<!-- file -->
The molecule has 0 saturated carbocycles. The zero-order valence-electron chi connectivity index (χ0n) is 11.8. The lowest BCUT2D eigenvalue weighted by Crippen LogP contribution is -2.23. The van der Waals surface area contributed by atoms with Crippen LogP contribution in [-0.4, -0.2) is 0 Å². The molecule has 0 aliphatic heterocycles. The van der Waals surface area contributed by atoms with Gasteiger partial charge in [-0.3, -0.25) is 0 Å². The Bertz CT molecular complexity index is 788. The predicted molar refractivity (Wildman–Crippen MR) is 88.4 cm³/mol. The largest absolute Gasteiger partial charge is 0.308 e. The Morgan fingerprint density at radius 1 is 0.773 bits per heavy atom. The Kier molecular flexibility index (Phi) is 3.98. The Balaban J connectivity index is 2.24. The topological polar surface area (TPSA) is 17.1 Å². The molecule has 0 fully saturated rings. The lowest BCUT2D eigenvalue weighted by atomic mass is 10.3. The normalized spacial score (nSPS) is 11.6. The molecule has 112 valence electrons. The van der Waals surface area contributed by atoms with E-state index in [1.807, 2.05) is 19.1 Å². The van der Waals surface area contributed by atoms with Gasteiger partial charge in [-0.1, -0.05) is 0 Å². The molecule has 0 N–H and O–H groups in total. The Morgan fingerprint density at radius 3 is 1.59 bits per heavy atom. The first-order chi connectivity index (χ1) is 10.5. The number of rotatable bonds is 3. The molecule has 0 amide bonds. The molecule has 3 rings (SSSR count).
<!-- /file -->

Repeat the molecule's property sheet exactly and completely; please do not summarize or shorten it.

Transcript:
The molecule has 0 saturated carbocycles. The zero-order valence-electron chi connectivity index (χ0n) is 11.8. The lowest BCUT2D eigenvalue weighted by Crippen LogP contribution is -2.23. The van der Waals surface area contributed by atoms with Crippen LogP contribution in [-0.4, -0.2) is 0 Å². The molecule has 0 aliphatic heterocycles. The van der Waals surface area contributed by atoms with Gasteiger partial charge in [-0.3, -0.25) is 0 Å². The Bertz CT molecular complexity index is 788. The predicted molar refractivity (Wildman–Crippen MR) is 88.4 cm³/mol. The largest absolute Gasteiger partial charge is 0.308 e. The Morgan fingerprint density at radius 1 is 0.773 bits per heavy atom. The Kier molecular flexibility index (Phi) is 3.98. The Balaban J connectivity index is 2.24. The topological polar surface area (TPSA) is 17.1 Å². The molecule has 0 fully saturated rings. The lowest BCUT2D eigenvalue weighted by atomic mass is 10.3. The normalized spacial score (nSPS) is 11.6. The molecule has 112 valence electrons. The van der Waals surface area contributed by atoms with E-state index in [1.807, 2.05) is 19.1 Å². The van der Waals surface area contributed by atoms with Gasteiger partial charge in [-0.1, -0.05) is 0 Å². The molecule has 0 N–H and O–H groups in total. The Morgan fingerprint density at radius 3 is 1.59 bits per heavy atom. The first-order chi connectivity index (χ1) is 10.5. The number of rotatable bonds is 3. The molecule has 0 amide bonds. The molecule has 3 rings (SSSR count).